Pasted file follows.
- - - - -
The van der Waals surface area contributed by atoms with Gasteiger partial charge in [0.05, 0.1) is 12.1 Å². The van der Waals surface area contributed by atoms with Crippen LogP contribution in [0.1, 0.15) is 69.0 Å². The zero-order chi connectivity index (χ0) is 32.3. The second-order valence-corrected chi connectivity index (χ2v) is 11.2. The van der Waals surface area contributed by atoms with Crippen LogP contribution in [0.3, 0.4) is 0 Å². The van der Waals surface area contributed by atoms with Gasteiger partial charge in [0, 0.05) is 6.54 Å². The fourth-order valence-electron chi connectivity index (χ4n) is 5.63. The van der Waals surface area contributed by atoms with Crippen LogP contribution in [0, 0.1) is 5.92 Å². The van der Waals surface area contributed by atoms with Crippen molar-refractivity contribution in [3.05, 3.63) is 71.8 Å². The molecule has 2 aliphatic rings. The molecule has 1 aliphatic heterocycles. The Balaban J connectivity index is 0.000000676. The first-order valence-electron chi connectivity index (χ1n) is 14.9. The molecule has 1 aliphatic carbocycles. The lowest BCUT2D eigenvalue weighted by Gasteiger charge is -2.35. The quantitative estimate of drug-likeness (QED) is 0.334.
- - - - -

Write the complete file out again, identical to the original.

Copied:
The van der Waals surface area contributed by atoms with Gasteiger partial charge in [0.05, 0.1) is 12.1 Å². The van der Waals surface area contributed by atoms with Crippen LogP contribution in [0.1, 0.15) is 69.0 Å². The zero-order chi connectivity index (χ0) is 32.3. The second-order valence-corrected chi connectivity index (χ2v) is 11.2. The van der Waals surface area contributed by atoms with Crippen LogP contribution in [0.3, 0.4) is 0 Å². The van der Waals surface area contributed by atoms with Gasteiger partial charge in [0, 0.05) is 6.54 Å². The fourth-order valence-electron chi connectivity index (χ4n) is 5.63. The van der Waals surface area contributed by atoms with Crippen LogP contribution in [0, 0.1) is 5.92 Å². The van der Waals surface area contributed by atoms with Crippen molar-refractivity contribution in [3.05, 3.63) is 71.8 Å². The molecule has 2 aliphatic rings. The molecule has 1 aliphatic heterocycles. The Balaban J connectivity index is 0.000000676. The first-order valence-electron chi connectivity index (χ1n) is 14.9. The molecule has 1 aliphatic carbocycles. The lowest BCUT2D eigenvalue weighted by Gasteiger charge is -2.35. The quantitative estimate of drug-likeness (QED) is 0.334.